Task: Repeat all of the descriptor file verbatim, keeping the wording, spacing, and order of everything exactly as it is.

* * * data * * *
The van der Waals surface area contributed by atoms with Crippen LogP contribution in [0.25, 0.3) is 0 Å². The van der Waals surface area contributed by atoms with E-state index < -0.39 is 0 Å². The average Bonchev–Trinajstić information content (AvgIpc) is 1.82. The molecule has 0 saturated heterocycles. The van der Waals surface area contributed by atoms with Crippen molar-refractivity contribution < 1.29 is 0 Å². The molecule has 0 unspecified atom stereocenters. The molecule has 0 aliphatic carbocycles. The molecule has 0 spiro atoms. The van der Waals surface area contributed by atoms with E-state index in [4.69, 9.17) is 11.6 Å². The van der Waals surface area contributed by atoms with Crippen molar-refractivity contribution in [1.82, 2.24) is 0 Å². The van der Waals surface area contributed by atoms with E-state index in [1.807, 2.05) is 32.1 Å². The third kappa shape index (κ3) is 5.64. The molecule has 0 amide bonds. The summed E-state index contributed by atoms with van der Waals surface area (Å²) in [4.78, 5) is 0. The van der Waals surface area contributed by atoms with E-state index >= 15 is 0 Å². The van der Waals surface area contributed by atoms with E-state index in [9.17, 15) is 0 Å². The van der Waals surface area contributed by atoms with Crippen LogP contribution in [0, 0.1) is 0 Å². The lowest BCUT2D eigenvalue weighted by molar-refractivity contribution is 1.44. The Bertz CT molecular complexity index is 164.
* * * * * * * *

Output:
The van der Waals surface area contributed by atoms with Crippen LogP contribution in [0.25, 0.3) is 0 Å². The van der Waals surface area contributed by atoms with E-state index < -0.39 is 0 Å². The average Bonchev–Trinajstić information content (AvgIpc) is 1.82. The molecule has 0 saturated heterocycles. The van der Waals surface area contributed by atoms with Crippen molar-refractivity contribution < 1.29 is 0 Å². The molecule has 0 unspecified atom stereocenters. The molecule has 0 aliphatic carbocycles. The molecule has 0 spiro atoms. The van der Waals surface area contributed by atoms with E-state index in [4.69, 9.17) is 11.6 Å². The van der Waals surface area contributed by atoms with Crippen molar-refractivity contribution in [1.82, 2.24) is 0 Å². The van der Waals surface area contributed by atoms with E-state index in [1.807, 2.05) is 32.1 Å². The third kappa shape index (κ3) is 5.64. The molecule has 0 amide bonds. The summed E-state index contributed by atoms with van der Waals surface area (Å²) in [4.78, 5) is 0. The van der Waals surface area contributed by atoms with E-state index >= 15 is 0 Å². The van der Waals surface area contributed by atoms with E-state index in [9.17, 15) is 0 Å². The van der Waals surface area contributed by atoms with Crippen LogP contribution in [0, 0.1) is 0 Å². The lowest BCUT2D eigenvalue weighted by molar-refractivity contribution is 1.44. The Bertz CT molecular complexity index is 164.